Sprint deserting sinking LightSquared ship

Here we go again. It's more bad news for embattled would-be LTE provider LightSquared. Now Sprint is kicking the company when it's down. But the consequences could be a long and expensive court battle: Bad news for U.S. taxpayers, as we'll see in The Long View, by Richi Jennings.

Yes, yesterday's WSJ rumors were true: Sprint is invoking a contract termination clause:

Sprint said today it will return $65 million in payments it had received from LightSquared. ... The loss of Sprint adds to concerns about the viability of LightSquared and the future of [the] $3 billion investment...[from] hedge fund Harbinger Capital Partners.
LightSquared paid Sprint $310 million in advanced payments. ... Sprint said...that it would keep most of that.

Why is this happening now? Simple: Sprint is fed up with extending LightSquared's chronically missed deadlines.

Anyone with a decent understanding of the real, analog world would have known this will never work. ... LightSquared's argument...is incredibly naive...[because] the LightSquared terrestrial power is...a million times stronger than the weedy GPS signal. ... The failure of its...signal to co-exist with GPS...on nearby spectrum was utterly predictable.

Correctly, the FCC put a stop to this stupidity, but not before it had granted a temporary waiver to permit LightSquared's bogus plan. Nobody seems to know of any coherent technical reason why the FCC initially did this. The only conclusion I can reach is that it was the victim of lobbying.

Yes, LightSquared talks a great talk, and seems to have been able to bamboozle regulators in the past into allowing it to execute this horribly flawed plan. So that's presumably why it managed to convince Sprint to give it more time to do it again -- to get the FCC to lift its ban.

In fact Sprint gave it two contract deadline extensions. That's some serious Kool-Aid you're drinking there, brother.

The third and final deadline ran out today. It must gall Sprint that it has to return $65M, but an agreement's an agreement. Still, the $245M balance will come in handy to pay LightSquared competitor Clearwire for more service.

Clearwire is of course already in bed with Sprint, with its ill-fated WiMAX network. But latterly, Clearwire has been adding LTE support to its towers, calling the standard, "the future of mobile broadband."

So is Clearwire the winner today?
Not so fast, sonny.

Sadly, the company has invested so much money in this WiMAX thing -- which few people actually wanted -- that it expects to make a loss of about $300M this year.

Of course, if it didn't have to do-over much of its cell equipment in the switch from WiMAX to LTE, it might have made a small profit, but that's what happens when you back the wrong horse.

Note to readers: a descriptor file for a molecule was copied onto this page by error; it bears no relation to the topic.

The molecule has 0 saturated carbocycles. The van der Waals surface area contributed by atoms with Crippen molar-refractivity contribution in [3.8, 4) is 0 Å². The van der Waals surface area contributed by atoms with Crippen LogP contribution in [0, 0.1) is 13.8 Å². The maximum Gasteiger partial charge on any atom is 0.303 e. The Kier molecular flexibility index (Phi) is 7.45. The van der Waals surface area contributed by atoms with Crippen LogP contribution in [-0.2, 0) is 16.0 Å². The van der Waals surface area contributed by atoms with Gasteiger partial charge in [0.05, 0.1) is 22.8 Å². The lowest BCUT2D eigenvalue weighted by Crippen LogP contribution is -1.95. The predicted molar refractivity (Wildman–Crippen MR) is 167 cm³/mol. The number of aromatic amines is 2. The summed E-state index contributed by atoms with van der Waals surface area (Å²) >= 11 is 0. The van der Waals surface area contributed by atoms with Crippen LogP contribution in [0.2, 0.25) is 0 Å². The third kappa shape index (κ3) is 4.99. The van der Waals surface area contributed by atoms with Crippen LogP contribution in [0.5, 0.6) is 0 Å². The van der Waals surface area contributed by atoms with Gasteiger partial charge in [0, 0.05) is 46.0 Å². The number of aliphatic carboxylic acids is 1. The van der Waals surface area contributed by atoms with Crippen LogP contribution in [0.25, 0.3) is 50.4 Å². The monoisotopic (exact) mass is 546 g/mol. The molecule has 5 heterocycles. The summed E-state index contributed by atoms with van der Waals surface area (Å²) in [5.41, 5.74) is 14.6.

Having said that, Clearwire is sitting on a fine few chunks of spectrum; not the least of which are the bands that AT&T was forced to sell when it acquired BellSouth.

So will LightSquared go quietly into the night?
Ha ha, you're so funny.

LightSquared now has Sprint's $65M payment in its war chest. It's hired some big-shot Washington lawyer types, Theodore "Ted" Olson and Eugene Scalia. Eliza Krigman calls them "two of the most prominent conservative litigators in the country," so stand by for a messy and overly-politicized courtroom battle, with the FCC and perhaps the National Telecommunications and Information Administration (NTIA) being accused of... I dunno, teasing?

We may have already seen the opening shots last month, when Senator Chuck Grassley (R-IA) complained that LightSquared and others may be trying to nobble his investigations, alleging improper influence.

And what of ex-CEO Sanjiv Ahuja?
You may recall he quit in a blaze of un-glory late last month. He seems to be concentrating on his other business, Augere, which describes itself as "delivering 'broadband for all'...fast, reliable broadband internet services in emerging markets using wireless networks."

Let's hope, for the sake of GPS users in Pakistan, Bangladesh, India, Uganda, Rwanda, and Tanzania, that it doesn't involve transmitting anywhere near 1.57542 GHz.

What's you take? Comment below...

Richi Jennings, blogger at large

Richi Jennings is an independent analyst/consultant, specializing in blogging, email, and security. As well as The Long View, he's also the creator and main author of Computerworld's IT Blogwatch, for which he has won ASBPE and Neal awards on behalf of IDG Enterprise. A cross-functional IT geek since 1985, you can follow him as @richi on Twitter, pretend to be richij's friend on Facebook, Encircle richij on Google Plus, or just use good old email: TLV@richij.com. You can also read Richi's full profile and disclosure of his industry affiliations.


Copyright © 2012 IDG Communications, Inc.

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